The New Product Owner’s Survival Guide: Stuff We Don’t Get From Coaches, Courses, and Books, Part One

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Where New PO’s Are Relocated (The State of Confusion)

Valerie and I started a thread of e-mails the other day. She’s on a big Agile adoption project and we were talking about the challenge of getting many teams up and running quickly.

Valerie is a Scrum Master by nature; I’m a Product Owner. When I say that we are who we are “by nature”, I really mean that. I’ve been “a product guy” on software—and other types of projects—for almost 30 years. Valerie was Scrum Mastering her way through her career long before “Scrum Master” was a title anyone could hold.

So she asked me for a few thoughts on helping new Product Owners come up to speed. What I’ve realized upon reflection is that new Product Owners might benefit from a “Survival Guide” of sorts. So that’s what I’m contributing here, in a series of posts, over the next few weeks.

Here’s Whatcha Gotta Know (Not!)

I thought about sending Valerie a few quick “Here’s whatcha gotta know” tips. Then I got more interested in actually trying to solve the problem of helping new Product Owners get up to speed quickly.

I went back to some of the books I have on Product Ownership. I pondered their wisdom in the context of a large project I worked on recently. From 2011 to 2013, I spent 18 months as a Product Owner on an enterprise application platform and data system. We had about ten teams distributed across three locations, 100+ people, and something like a $75 million budget.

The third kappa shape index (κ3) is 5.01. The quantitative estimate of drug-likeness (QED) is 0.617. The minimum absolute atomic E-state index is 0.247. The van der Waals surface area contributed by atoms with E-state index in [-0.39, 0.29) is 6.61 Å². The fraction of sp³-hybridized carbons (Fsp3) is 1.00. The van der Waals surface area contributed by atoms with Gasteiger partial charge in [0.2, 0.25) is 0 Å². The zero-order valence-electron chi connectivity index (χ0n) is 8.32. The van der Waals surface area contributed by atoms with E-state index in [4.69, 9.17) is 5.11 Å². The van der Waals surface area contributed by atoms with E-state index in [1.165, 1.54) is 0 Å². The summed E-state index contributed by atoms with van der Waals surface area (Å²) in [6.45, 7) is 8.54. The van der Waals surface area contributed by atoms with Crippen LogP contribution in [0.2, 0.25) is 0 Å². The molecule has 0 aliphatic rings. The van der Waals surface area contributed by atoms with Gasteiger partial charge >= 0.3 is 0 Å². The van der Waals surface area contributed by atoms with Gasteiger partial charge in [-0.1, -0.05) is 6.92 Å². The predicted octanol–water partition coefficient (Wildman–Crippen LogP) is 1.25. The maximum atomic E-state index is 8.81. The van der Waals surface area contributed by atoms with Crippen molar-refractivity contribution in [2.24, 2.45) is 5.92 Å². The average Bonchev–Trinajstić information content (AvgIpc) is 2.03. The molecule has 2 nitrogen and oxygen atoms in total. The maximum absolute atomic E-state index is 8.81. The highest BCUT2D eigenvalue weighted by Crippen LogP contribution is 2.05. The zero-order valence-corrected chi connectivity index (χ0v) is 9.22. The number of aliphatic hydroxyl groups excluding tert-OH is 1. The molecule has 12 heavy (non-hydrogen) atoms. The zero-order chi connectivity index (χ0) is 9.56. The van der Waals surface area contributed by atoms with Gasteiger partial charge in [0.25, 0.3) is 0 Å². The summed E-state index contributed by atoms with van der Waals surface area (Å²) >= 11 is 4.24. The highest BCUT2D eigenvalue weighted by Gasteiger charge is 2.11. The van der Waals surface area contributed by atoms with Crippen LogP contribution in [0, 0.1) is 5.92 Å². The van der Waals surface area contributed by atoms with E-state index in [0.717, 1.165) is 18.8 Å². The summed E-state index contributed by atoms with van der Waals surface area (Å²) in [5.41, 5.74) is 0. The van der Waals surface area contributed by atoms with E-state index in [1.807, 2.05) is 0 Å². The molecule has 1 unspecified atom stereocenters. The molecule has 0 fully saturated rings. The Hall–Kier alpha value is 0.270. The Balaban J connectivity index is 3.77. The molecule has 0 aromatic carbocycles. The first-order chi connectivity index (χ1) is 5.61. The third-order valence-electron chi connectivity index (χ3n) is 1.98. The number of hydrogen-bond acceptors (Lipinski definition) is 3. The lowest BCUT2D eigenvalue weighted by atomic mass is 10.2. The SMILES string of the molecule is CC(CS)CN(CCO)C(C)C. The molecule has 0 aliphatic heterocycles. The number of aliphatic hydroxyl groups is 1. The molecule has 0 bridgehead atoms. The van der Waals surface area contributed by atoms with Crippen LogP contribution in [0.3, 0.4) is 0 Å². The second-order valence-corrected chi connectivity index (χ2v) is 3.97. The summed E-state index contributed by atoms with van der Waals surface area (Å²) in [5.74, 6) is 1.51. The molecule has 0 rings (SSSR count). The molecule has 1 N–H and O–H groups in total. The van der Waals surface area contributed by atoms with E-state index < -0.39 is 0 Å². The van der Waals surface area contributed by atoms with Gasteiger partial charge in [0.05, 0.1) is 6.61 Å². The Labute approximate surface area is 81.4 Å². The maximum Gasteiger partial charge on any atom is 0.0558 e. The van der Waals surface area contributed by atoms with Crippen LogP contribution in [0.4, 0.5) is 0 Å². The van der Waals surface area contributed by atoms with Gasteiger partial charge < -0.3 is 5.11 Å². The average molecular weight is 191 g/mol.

That’s a lot of product to own. I was perfectly happy not to own it all.

The project was something of a trial by fire but I didn’t get too burned along the way. Thanks to the many people with whom I worked, I came out of it with a lot of confidence, much new and very useful knowledge, and what I think is a good sense of what it really means to be an Agile Product Owner, as opposed to all the other product development roles I’ve played throughout my career.

This most recent project was that very rare greenfield work in a domain we care about deeply—a once-in-lifetime opportunity, I thought. It was also rare in that there was no “Agile adoption” phase to go through. We hired for Agile and we started with Agile from the beginning. In particular, all Product Owners were given hardcover copies of Dean Leffingwell’s “Agile Software Requirements: Lean Requirements Practices for Teams, Programs, and the Enterprise”—probably the nearest thing that we have in the enterprise world to “ the Bible of large-scale Agile adoption.”